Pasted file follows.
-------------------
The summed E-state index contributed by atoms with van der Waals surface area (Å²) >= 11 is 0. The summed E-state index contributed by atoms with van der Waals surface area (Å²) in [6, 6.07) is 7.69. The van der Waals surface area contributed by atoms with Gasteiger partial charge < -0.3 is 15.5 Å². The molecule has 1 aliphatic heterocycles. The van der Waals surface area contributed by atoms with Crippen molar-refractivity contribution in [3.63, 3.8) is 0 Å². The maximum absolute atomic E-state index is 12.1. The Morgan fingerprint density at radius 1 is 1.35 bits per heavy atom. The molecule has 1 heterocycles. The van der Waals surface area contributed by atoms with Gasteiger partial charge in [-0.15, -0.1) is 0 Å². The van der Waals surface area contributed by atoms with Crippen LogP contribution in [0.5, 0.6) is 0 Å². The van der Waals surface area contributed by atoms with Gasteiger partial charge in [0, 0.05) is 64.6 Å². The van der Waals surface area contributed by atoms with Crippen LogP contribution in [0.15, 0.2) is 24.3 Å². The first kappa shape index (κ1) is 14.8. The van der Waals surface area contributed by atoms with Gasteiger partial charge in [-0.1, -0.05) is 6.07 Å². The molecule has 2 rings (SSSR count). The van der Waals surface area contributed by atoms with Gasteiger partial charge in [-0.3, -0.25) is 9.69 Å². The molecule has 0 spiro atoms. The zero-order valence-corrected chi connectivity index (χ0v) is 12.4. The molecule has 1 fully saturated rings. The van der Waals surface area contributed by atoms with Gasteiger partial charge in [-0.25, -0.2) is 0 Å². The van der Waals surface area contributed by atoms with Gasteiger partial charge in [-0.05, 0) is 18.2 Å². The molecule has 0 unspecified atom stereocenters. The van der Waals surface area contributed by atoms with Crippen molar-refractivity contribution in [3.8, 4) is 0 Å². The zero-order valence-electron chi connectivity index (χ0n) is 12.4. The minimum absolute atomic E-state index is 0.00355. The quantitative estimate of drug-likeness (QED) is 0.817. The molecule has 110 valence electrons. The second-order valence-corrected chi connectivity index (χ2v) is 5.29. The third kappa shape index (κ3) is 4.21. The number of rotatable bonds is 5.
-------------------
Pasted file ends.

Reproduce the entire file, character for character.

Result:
The summed E-state index contributed by atoms with van der Waals surface area (Å²) >= 11 is 0. The summed E-state index contributed by atoms with van der Waals surface area (Å²) in [6, 6.07) is 7.69. The van der Waals surface area contributed by atoms with Gasteiger partial charge < -0.3 is 15.5 Å². The molecule has 1 aliphatic heterocycles. The van der Waals surface area contributed by atoms with Crippen molar-refractivity contribution in [3.63, 3.8) is 0 Å². The maximum absolute atomic E-state index is 12.1. The Morgan fingerprint density at radius 1 is 1.35 bits per heavy atom. The molecule has 1 heterocycles. The van der Waals surface area contributed by atoms with Gasteiger partial charge in [-0.15, -0.1) is 0 Å². The van der Waals surface area contributed by atoms with Crippen LogP contribution in [0.5, 0.6) is 0 Å². The van der Waals surface area contributed by atoms with Gasteiger partial charge in [0, 0.05) is 64.6 Å². The van der Waals surface area contributed by atoms with Crippen LogP contribution in [0.15, 0.2) is 24.3 Å². The first kappa shape index (κ1) is 14.8. The van der Waals surface area contributed by atoms with Gasteiger partial charge in [-0.1, -0.05) is 6.07 Å². The molecule has 2 rings (SSSR count). The van der Waals surface area contributed by atoms with Gasteiger partial charge in [-0.3, -0.25) is 9.69 Å². The molecule has 0 spiro atoms. The zero-order valence-corrected chi connectivity index (χ0v) is 12.4. The molecule has 1 fully saturated rings. The van der Waals surface area contributed by atoms with Gasteiger partial charge in [-0.25, -0.2) is 0 Å². The van der Waals surface area contributed by atoms with Gasteiger partial charge in [-0.05, 0) is 18.2 Å². The molecule has 0 unspecified atom stereocenters. The van der Waals surface area contributed by atoms with Crippen molar-refractivity contribution in [3.8, 4) is 0 Å². The zero-order valence-electron chi connectivity index (χ0n) is 12.4. The minimum absolute atomic E-state index is 0.00355. The quantitative estimate of drug-likeness (QED) is 0.817. The molecule has 110 valence electrons. The second-order valence-corrected chi connectivity index (χ2v) is 5.29. The third kappa shape index (κ3) is 4.21. The number of rotatable bonds is 5.